VICTORIA – The B.C. government released its latest water test results from the Mount Polley mine spill area Thursday, but refused a demand by opposition politicians to release inspection reports on the mine and tailings dam that collapsed Aug. 4.
Environment Minister Mary Polak said the water results showed “slightly” elevated levels of aluminum and copper in water samples from Quesnel Lake, but water remains safe to drink in the area affected by the plume of tailings in the lake.
Polak said all information related to health and safety of area residents has been made public, but she is complying with a request from investigators not to release inspection reports until multiple investigations are complete.
Polak released an Oct. 6 letter from B.C. Chief Inspector of Mines Al Hoffman, who is supervising one investigation of the dam failure. Hoffman said mine experts are examining “all documents relating to the history, design, construction, operation and maintenance of the tailings facility” and have interviewed more than 50 people.
“I share the concern with the Ministry of Justice that the public release of information related to the tailings facility at Mount Polley may impact investigations by tainting evidence of persons yet to be interviewed or re-interviewed,” Hoffman wrote.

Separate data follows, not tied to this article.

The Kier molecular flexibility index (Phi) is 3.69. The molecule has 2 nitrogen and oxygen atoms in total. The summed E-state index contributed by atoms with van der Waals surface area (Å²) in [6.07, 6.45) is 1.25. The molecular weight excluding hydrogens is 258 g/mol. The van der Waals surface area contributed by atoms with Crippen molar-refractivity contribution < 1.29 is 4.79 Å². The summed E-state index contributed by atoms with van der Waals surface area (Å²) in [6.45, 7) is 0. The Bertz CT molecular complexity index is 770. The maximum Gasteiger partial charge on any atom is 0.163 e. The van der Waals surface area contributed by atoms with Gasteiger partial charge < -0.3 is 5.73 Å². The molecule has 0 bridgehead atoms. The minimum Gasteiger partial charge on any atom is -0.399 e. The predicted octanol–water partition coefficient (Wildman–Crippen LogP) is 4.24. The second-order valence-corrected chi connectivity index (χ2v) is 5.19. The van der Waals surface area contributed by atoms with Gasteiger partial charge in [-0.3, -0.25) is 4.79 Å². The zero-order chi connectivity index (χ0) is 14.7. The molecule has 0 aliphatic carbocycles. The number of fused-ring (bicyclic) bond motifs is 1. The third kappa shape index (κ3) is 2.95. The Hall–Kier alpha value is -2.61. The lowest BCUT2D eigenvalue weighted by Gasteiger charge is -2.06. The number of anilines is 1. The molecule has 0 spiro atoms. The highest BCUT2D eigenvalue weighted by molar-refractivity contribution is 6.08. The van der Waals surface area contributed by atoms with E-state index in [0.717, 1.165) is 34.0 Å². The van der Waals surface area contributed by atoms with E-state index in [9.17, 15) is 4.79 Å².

Imperial Metals issued a statement last week in response to a Vancouver newspaper report that a 2010 inspection report described a crack found in the Mount Polley dam.
The crack was 900 metres away from the area of the August breach, and “was thought to be associated with localized settlement of loosely compacted material along the downstream slope of the embankment,” the company said.
NDP energy and mines critic Norm Macdonald referred to reduced inspections at a coal mine in the Kootenays, and a memo from a ministry official in 2010 warning of the risks of reducing mine inspections.
Energy and Mines Minister Bill Bennett maintains that annual inspections of Mount Polley and other mines with tailings ponds were not reduced, although other inspections were less frequent.